A new study published by the University of Guelph has found that sports bettors are exponentially more prone to develop problem spending habits than other gamblers.
The study, led by professor of psychology Harvey Marmurek and co-authored by Master’s students Katrina Olfert and Alysha Cooper, studied 1,280 self-identified gamblers from the wider Ontario region. Participants in the study were surveyed for their motivations, cognition, and impulsivity. From this number, 596 confirmed that they had engaged in sports betting activities as recently as the last year.
Those who had bet on sports were then asked to give themselves a rating based on the “known” signs of addictive and/or compulsive gambling, which include placing big bets in a state of excitement, acting more impulsively than normal when it comes to betting on sports, and experiencing relationship, financial, or even health issues because of individual gambling habits.
Marmurek said that the survey found that sports gamblers, who mostly fall into the category of young males, are more prone to higher overall bouts of impulsivity. This particular group also happens to be more involved in sports in general and are also much more vulnerable to compulsive betting on sports. “They tended to rate higher on just about everything,” Marmurek said. “They are higher on intellectual challenge as a motivation, for example. They are also higher overall on impulsivity.”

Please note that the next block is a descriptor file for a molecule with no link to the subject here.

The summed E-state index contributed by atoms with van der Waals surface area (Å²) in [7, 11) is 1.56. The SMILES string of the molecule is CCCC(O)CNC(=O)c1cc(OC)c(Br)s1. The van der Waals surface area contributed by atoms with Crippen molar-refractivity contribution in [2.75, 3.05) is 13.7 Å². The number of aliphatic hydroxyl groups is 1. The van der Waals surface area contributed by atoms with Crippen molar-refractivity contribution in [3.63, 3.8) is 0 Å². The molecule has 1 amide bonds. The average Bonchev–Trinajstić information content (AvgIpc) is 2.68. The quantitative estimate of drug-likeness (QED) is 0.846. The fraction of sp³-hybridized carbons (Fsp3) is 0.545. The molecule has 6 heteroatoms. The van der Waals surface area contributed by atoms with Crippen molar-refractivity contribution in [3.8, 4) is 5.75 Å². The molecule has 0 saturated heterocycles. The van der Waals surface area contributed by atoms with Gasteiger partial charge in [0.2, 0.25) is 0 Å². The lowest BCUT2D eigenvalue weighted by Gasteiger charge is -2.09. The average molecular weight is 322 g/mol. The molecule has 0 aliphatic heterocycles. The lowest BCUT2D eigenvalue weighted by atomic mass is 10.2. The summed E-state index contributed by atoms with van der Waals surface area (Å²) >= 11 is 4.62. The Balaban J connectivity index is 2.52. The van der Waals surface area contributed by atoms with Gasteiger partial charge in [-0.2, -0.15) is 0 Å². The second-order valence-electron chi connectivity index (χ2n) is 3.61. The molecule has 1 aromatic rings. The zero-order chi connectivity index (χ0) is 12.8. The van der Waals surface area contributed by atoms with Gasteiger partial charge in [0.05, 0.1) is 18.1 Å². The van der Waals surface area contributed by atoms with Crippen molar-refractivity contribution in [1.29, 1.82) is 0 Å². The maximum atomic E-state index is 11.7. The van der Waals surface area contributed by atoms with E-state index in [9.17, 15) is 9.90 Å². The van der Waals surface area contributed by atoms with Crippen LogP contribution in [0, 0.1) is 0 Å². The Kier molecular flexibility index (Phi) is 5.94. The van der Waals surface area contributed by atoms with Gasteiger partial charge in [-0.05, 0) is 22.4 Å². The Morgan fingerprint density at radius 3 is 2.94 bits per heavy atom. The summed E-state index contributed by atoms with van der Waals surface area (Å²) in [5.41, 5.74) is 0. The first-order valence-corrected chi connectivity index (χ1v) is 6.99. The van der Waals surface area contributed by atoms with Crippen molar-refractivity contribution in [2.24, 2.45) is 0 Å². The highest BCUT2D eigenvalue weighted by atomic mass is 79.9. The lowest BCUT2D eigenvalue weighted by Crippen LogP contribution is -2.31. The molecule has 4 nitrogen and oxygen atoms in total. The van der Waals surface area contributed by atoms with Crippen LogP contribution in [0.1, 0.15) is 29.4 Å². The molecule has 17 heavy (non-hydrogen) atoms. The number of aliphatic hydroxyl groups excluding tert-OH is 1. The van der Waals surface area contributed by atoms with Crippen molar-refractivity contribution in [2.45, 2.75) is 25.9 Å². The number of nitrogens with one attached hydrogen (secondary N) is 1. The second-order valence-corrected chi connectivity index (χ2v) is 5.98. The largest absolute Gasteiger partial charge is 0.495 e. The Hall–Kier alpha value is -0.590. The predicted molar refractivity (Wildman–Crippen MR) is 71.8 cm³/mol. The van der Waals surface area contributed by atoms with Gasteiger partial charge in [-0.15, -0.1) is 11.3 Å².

The research concludes that sports betting itself isn’t problematic; more so the personality and characteristics of the individual bettor. “They are more likely to say that they stick to it because they think they are going to win…” Marmurek said. “All gamblers think that there is likely more harm than benefit. But sports gamblers have a more positive attitude overall so their rating of ‘do the harms outweigh the benefits,’…is lower than for non-sports gamblers.”
Marmurek stresses that the study proves that proper and freely accessible education around sports betting is key at a time when it looks as though Canada may finally legalize single-event sports betting and continue to expand the wider sports betting market.
Bill C-218 is currently being debated in the Senate after passing at the House of Commons.
Meanwhile, the Canadian Gaming Association (CGA) recently launched #bettersportsbetting, a campaign aimed at amplifying the voices of Canadian sports fans that want to speak up in favour of legalization of single-event sports betting in Canada.
In a statement, the CGA “urges the Senate to continue to deal with Bill C-218 as expediently as possible given the groundswell of stakeholder support and Canada’s lack of safe regulated sports betting options when it comes to single-event sports betting.”